In 2023 the NSW Legislative Council is holding an inquiry into the current and future transport needs of Western Sydney. You can read more about the inquiry here. Sweltering Cities made a submission to the inquiry that focusses on our Busted Bus Stops campaign and includes dozens of community comments from our bus stop mapping project.
Portfolio Committee No.6 – Transport and the Arts
Parliament of NSW
Submission to the Inquiry into current and future public transport needs in Western Sydney
Sweltering Cities is a Non-Government Organisation (NGO) that advocates and campaigns for improved and equitable living conditions in communities across Australia. We operate at the grassroots level, striving for sustainable cities, and improving health in the face of climate change inequity. Having started in Western Sydney, we understand the disproportionate impacts of climate change and notably, heat and heat-related illness, on the people of Western Sydney.
We would like to express our gratitude for the opportunity to provide a submission to the Inquiry into Current and Future Public Transport Needs in Western Sydney (The Inquiry) and highlight that future transport infrastructure in the region must maintain health and well-being at the forefront.
Our Busted Bus Stop campaign involves the development of tools that can be applied across the country, including addressing energy-inefficient infrastructure, heat shelters, hot pedestrian intersections, and hot suburbs. Part of our campaign has included community-led research and monitoring of temperatures at bus stops during summer. Of 596 bus stop measurements in our first sample of the area covered by the state electorate of Penrith, 70% of stops had no shade, no shelter, or no seat. Only 18% of stops had a shelter and a seat.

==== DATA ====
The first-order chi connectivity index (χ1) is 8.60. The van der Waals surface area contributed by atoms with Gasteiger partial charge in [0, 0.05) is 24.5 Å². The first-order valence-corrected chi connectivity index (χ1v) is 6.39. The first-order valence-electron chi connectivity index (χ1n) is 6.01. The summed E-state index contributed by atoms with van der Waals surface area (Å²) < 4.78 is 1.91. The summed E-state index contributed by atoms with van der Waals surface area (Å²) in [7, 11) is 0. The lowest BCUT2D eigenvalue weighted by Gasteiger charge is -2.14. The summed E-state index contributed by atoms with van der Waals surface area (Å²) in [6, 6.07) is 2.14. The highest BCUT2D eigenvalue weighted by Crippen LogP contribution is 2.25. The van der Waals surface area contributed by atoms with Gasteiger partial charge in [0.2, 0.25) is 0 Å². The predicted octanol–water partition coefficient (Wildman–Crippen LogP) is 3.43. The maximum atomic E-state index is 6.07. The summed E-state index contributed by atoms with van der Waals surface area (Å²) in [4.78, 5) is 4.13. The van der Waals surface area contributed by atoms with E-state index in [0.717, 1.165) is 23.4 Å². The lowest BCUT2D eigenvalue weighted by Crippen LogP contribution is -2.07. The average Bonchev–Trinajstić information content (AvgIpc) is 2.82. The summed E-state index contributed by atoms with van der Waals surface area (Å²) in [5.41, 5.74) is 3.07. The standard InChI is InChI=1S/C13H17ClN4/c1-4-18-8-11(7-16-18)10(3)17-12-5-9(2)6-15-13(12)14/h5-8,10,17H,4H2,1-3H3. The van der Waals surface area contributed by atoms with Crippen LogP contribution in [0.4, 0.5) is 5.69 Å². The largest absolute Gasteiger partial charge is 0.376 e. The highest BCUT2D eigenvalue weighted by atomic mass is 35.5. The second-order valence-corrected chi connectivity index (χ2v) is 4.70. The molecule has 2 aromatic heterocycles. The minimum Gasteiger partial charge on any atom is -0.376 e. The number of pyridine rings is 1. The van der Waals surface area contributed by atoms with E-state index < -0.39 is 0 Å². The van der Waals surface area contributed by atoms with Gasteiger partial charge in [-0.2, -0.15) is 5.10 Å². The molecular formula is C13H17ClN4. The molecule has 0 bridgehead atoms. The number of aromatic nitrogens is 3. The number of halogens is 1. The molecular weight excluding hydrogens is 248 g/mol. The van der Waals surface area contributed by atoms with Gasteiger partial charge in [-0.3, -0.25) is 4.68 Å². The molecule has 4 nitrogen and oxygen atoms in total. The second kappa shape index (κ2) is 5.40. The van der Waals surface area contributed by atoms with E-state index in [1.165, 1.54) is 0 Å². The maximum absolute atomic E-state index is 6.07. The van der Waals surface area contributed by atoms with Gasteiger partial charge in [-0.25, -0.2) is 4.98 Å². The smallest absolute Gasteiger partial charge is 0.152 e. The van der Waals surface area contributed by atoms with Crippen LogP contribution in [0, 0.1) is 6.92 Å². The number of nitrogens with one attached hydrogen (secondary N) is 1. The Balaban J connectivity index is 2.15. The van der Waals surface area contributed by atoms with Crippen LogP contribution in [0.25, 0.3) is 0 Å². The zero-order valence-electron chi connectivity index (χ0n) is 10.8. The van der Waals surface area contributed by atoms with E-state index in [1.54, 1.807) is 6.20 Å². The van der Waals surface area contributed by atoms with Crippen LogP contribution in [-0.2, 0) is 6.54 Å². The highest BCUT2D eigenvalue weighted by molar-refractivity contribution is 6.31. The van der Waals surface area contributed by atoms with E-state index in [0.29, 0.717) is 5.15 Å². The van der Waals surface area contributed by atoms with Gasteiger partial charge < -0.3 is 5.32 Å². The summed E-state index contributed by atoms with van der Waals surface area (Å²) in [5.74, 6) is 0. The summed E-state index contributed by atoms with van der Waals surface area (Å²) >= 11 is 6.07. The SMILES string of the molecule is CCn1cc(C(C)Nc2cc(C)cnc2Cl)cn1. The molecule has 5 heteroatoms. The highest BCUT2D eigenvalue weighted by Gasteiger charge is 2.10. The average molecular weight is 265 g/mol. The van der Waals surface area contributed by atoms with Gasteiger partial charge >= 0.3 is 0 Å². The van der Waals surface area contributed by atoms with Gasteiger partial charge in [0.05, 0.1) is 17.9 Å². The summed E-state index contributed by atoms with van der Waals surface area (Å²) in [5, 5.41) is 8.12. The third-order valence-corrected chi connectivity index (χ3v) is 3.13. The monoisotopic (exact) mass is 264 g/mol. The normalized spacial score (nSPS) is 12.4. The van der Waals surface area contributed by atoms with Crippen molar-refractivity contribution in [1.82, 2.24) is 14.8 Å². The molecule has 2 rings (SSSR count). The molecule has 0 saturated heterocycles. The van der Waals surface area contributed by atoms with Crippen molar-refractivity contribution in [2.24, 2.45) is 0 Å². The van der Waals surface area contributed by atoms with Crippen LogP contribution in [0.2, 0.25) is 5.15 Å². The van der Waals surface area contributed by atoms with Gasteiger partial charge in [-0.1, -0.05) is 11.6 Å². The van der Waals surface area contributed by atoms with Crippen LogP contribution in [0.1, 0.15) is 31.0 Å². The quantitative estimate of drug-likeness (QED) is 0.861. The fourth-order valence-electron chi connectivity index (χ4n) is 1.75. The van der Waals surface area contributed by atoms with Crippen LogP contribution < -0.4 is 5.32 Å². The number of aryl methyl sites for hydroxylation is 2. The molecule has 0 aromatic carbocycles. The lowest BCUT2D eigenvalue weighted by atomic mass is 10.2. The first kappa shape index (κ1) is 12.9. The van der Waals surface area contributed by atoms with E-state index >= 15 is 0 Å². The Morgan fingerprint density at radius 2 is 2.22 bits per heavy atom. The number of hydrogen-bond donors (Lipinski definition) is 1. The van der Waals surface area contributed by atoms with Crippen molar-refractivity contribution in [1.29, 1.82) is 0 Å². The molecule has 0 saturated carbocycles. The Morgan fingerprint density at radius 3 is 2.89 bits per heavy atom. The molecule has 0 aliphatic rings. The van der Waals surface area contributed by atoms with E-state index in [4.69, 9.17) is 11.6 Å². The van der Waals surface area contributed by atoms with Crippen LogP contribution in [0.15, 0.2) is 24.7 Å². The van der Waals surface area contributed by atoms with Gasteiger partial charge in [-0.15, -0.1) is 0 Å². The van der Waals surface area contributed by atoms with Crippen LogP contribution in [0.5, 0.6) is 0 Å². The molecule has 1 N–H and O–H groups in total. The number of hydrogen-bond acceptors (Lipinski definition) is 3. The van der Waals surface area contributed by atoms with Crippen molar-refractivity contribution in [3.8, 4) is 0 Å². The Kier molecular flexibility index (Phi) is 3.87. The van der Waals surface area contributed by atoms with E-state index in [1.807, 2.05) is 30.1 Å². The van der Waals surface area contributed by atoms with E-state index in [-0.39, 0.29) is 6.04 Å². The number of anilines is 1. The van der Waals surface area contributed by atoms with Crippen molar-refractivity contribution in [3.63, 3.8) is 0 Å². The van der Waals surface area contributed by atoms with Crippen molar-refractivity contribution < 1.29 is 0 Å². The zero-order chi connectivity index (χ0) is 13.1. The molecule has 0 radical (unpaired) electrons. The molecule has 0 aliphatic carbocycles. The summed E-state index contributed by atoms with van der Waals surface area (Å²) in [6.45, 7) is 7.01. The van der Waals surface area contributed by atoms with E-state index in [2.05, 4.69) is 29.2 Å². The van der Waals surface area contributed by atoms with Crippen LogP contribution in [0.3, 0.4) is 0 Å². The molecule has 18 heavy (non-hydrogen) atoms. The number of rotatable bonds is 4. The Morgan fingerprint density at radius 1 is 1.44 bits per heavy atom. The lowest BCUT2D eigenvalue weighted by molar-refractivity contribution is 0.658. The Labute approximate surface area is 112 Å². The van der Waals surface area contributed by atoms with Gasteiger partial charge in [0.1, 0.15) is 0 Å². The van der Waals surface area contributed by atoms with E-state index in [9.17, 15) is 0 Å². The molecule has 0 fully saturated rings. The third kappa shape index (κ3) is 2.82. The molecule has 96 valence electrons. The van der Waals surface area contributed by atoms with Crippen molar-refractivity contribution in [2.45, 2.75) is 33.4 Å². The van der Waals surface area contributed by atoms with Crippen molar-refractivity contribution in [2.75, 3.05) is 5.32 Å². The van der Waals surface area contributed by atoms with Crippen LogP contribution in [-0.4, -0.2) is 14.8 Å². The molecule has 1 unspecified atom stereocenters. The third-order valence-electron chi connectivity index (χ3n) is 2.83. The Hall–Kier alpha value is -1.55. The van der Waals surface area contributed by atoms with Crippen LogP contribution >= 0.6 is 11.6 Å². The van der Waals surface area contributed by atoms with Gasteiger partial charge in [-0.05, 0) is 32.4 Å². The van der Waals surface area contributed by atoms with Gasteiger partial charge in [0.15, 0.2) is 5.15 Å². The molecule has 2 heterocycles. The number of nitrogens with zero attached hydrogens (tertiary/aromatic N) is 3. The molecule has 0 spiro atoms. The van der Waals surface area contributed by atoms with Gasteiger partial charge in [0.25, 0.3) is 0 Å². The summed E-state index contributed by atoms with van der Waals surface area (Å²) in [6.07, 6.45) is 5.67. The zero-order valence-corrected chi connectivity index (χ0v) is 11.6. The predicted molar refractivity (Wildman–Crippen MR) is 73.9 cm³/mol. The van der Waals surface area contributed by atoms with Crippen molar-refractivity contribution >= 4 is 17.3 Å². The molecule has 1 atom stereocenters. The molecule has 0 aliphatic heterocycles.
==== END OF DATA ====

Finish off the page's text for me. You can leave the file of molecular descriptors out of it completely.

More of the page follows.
This has serious implications on the health and well-being of the public. We have heard directly from members of the Western Sydney community that waiting for a bus at an unsheltered stop on a hot day can lead to dehydration, sunburn and exhaustion. As summers get hotter, they are anxious that on some days catching the bus will be dangerous.
Extreme heat is a public health crisis that directly impacts many of our most vulnerable and marginalised communities. Heat impacts our physical and mental health. Some of the most vulnerable community members are older people, people with disabilities, and young children. There is also evidence that exposure to high temperatures results in an increase in miscarriages and stillbirths and other maternal and neonatal complications. We can prevent heat related diseases including dehydration, heat exhaustion, heat stress and heat stroke by implementing cooling infrastructure.
During hot days, a lack of shade and cooling infrastructure can cause heat-related illnesses in those who use public transport. This is especially prevalent in Western Sydney. The community of Western Sydney is severely underrepresented in terms of frequent and reliable public transport services, equitable access to services, and transport that meets the needs of the community (particularly during summer). During a heatwave or a very hot day (over 35 degrees), it is impractical and unsafe for local residents to be waiting for a bus at a bus stop without shelter or shade – however, this is a reality for many living in Western Sydney.